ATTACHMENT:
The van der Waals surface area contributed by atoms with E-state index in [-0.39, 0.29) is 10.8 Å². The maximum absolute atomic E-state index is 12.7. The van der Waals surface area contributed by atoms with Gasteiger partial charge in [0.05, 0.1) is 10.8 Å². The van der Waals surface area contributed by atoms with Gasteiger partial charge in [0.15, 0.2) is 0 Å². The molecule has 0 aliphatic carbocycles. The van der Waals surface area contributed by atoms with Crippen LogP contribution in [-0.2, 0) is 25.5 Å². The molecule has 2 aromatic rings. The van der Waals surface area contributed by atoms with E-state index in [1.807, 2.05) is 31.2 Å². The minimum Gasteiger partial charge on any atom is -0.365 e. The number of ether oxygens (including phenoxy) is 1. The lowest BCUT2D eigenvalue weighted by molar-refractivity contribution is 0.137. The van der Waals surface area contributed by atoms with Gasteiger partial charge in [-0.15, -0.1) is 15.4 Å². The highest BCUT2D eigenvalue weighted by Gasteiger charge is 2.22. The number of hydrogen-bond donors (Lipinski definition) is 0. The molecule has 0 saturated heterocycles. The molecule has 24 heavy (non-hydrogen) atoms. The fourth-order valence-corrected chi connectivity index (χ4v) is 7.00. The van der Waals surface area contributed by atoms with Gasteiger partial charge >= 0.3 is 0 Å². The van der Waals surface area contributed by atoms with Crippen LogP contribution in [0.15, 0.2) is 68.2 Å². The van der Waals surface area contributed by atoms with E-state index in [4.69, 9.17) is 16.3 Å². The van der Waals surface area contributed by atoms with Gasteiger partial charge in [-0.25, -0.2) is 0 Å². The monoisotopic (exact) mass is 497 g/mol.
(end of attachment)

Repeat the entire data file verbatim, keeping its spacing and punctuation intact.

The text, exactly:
The van der Waals surface area contributed by atoms with E-state index in [-0.39, 0.29) is 10.8 Å². The maximum absolute atomic E-state index is 12.7. The van der Waals surface area contributed by atoms with Gasteiger partial charge in [0.05, 0.1) is 10.8 Å². The van der Waals surface area contributed by atoms with Gasteiger partial charge in [0.15, 0.2) is 0 Å². The molecule has 0 aliphatic carbocycles. The van der Waals surface area contributed by atoms with Crippen LogP contribution in [-0.2, 0) is 25.5 Å². The molecule has 2 aromatic rings. The van der Waals surface area contributed by atoms with E-state index in [1.807, 2.05) is 31.2 Å². The minimum Gasteiger partial charge on any atom is -0.365 e. The number of ether oxygens (including phenoxy) is 1. The lowest BCUT2D eigenvalue weighted by molar-refractivity contribution is 0.137. The van der Waals surface area contributed by atoms with Gasteiger partial charge in [-0.15, -0.1) is 15.4 Å². The highest BCUT2D eigenvalue weighted by Gasteiger charge is 2.22. The number of hydrogen-bond donors (Lipinski definition) is 0. The molecule has 0 saturated heterocycles. The molecule has 24 heavy (non-hydrogen) atoms. The fourth-order valence-corrected chi connectivity index (χ4v) is 7.00. The van der Waals surface area contributed by atoms with Gasteiger partial charge >= 0.3 is 0 Å². The van der Waals surface area contributed by atoms with Crippen LogP contribution in [0.15, 0.2) is 68.2 Å². The van der Waals surface area contributed by atoms with E-state index in [4.69, 9.17) is 16.3 Å². The van der Waals surface area contributed by atoms with Gasteiger partial charge in [-0.25, -0.2) is 0 Å². The monoisotopic (exact) mass is 497 g/mol.